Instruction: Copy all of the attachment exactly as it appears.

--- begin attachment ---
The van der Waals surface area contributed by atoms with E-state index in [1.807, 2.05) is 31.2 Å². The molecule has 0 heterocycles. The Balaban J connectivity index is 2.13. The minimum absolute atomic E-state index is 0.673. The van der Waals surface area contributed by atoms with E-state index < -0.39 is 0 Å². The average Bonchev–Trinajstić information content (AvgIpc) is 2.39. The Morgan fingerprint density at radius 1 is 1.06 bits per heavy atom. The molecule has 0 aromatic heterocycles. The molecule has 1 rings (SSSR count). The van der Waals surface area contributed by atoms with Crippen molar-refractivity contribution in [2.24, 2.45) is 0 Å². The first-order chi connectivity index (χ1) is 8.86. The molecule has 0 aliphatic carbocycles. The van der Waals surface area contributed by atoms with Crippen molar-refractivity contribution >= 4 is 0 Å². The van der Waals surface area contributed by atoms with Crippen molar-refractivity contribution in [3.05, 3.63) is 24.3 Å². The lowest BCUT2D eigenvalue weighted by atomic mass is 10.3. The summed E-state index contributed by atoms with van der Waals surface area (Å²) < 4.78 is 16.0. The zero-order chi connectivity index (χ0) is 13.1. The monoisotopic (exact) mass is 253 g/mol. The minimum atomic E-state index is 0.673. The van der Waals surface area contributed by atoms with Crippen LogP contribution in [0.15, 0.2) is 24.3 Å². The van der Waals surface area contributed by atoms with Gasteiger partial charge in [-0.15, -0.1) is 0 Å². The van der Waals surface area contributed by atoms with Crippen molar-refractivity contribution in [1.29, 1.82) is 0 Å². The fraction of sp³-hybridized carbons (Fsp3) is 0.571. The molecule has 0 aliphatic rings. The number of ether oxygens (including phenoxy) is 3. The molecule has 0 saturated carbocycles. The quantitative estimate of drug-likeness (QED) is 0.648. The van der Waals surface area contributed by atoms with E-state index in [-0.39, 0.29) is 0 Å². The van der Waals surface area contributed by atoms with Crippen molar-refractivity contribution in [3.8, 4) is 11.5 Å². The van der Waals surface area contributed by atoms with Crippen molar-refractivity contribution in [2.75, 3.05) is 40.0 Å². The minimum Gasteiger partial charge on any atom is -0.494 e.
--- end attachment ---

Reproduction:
The van der Waals surface area contributed by atoms with E-state index in [1.807, 2.05) is 31.2 Å². The molecule has 0 heterocycles. The Balaban J connectivity index is 2.13. The minimum absolute atomic E-state index is 0.673. The van der Waals surface area contributed by atoms with E-state index < -0.39 is 0 Å². The average Bonchev–Trinajstić information content (AvgIpc) is 2.39. The Morgan fingerprint density at radius 1 is 1.06 bits per heavy atom. The molecule has 0 aromatic heterocycles. The molecule has 1 rings (SSSR count). The van der Waals surface area contributed by atoms with Crippen molar-refractivity contribution in [2.24, 2.45) is 0 Å². The first-order chi connectivity index (χ1) is 8.86. The molecule has 0 aliphatic carbocycles. The van der Waals surface area contributed by atoms with Crippen molar-refractivity contribution >= 4 is 0 Å². The van der Waals surface area contributed by atoms with Crippen molar-refractivity contribution in [3.05, 3.63) is 24.3 Å². The lowest BCUT2D eigenvalue weighted by atomic mass is 10.3. The summed E-state index contributed by atoms with van der Waals surface area (Å²) < 4.78 is 16.0. The zero-order chi connectivity index (χ0) is 13.1. The monoisotopic (exact) mass is 253 g/mol. The minimum atomic E-state index is 0.673. The van der Waals surface area contributed by atoms with Crippen LogP contribution in [0.15, 0.2) is 24.3 Å². The van der Waals surface area contributed by atoms with Gasteiger partial charge in [-0.15, -0.1) is 0 Å². The van der Waals surface area contributed by atoms with Crippen molar-refractivity contribution in [1.29, 1.82) is 0 Å². The fraction of sp³-hybridized carbons (Fsp3) is 0.571. The molecule has 0 aliphatic rings. The number of ether oxygens (including phenoxy) is 3. The molecule has 0 saturated carbocycles. The quantitative estimate of drug-likeness (QED) is 0.648. The van der Waals surface area contributed by atoms with E-state index in [-0.39, 0.29) is 0 Å². The van der Waals surface area contributed by atoms with Crippen molar-refractivity contribution in [3.8, 4) is 11.5 Å². The van der Waals surface area contributed by atoms with Crippen molar-refractivity contribution in [2.75, 3.05) is 40.0 Å². The minimum Gasteiger partial charge on any atom is -0.494 e.